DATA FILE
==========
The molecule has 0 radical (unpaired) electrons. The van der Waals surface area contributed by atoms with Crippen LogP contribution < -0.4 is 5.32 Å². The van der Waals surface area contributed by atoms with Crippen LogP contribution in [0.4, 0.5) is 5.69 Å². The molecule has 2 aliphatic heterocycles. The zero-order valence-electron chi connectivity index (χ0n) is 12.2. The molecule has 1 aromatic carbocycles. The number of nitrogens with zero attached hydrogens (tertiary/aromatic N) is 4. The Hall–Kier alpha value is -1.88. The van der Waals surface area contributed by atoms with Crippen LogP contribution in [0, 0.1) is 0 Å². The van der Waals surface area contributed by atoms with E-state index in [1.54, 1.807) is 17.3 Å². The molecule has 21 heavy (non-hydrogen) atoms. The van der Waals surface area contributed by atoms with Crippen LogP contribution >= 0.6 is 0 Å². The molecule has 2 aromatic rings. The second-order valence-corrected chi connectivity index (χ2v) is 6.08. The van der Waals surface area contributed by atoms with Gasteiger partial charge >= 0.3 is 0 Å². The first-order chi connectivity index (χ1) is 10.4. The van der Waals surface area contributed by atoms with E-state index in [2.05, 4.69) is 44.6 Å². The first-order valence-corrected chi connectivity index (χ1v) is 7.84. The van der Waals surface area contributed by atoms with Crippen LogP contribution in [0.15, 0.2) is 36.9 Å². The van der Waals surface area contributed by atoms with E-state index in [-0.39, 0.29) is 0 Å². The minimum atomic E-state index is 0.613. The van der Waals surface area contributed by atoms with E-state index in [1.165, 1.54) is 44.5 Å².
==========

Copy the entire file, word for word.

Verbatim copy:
The molecule has 0 radical (unpaired) electrons. The van der Waals surface area contributed by atoms with Crippen LogP contribution < -0.4 is 5.32 Å². The van der Waals surface area contributed by atoms with Crippen LogP contribution in [0.4, 0.5) is 5.69 Å². The molecule has 2 aliphatic heterocycles. The zero-order valence-electron chi connectivity index (χ0n) is 12.2. The molecule has 1 aromatic carbocycles. The number of nitrogens with zero attached hydrogens (tertiary/aromatic N) is 4. The Hall–Kier alpha value is -1.88. The van der Waals surface area contributed by atoms with Crippen LogP contribution in [0, 0.1) is 0 Å². The van der Waals surface area contributed by atoms with E-state index in [1.54, 1.807) is 17.3 Å². The molecule has 21 heavy (non-hydrogen) atoms. The van der Waals surface area contributed by atoms with Crippen LogP contribution >= 0.6 is 0 Å². The molecule has 2 aromatic rings. The second-order valence-corrected chi connectivity index (χ2v) is 6.08. The van der Waals surface area contributed by atoms with Gasteiger partial charge >= 0.3 is 0 Å². The first-order chi connectivity index (χ1) is 10.4. The van der Waals surface area contributed by atoms with E-state index in [2.05, 4.69) is 44.6 Å². The first-order valence-corrected chi connectivity index (χ1v) is 7.84. The van der Waals surface area contributed by atoms with Crippen LogP contribution in [0.15, 0.2) is 36.9 Å². The van der Waals surface area contributed by atoms with E-state index in [-0.39, 0.29) is 0 Å². The minimum atomic E-state index is 0.613. The van der Waals surface area contributed by atoms with E-state index in [1.165, 1.54) is 44.5 Å².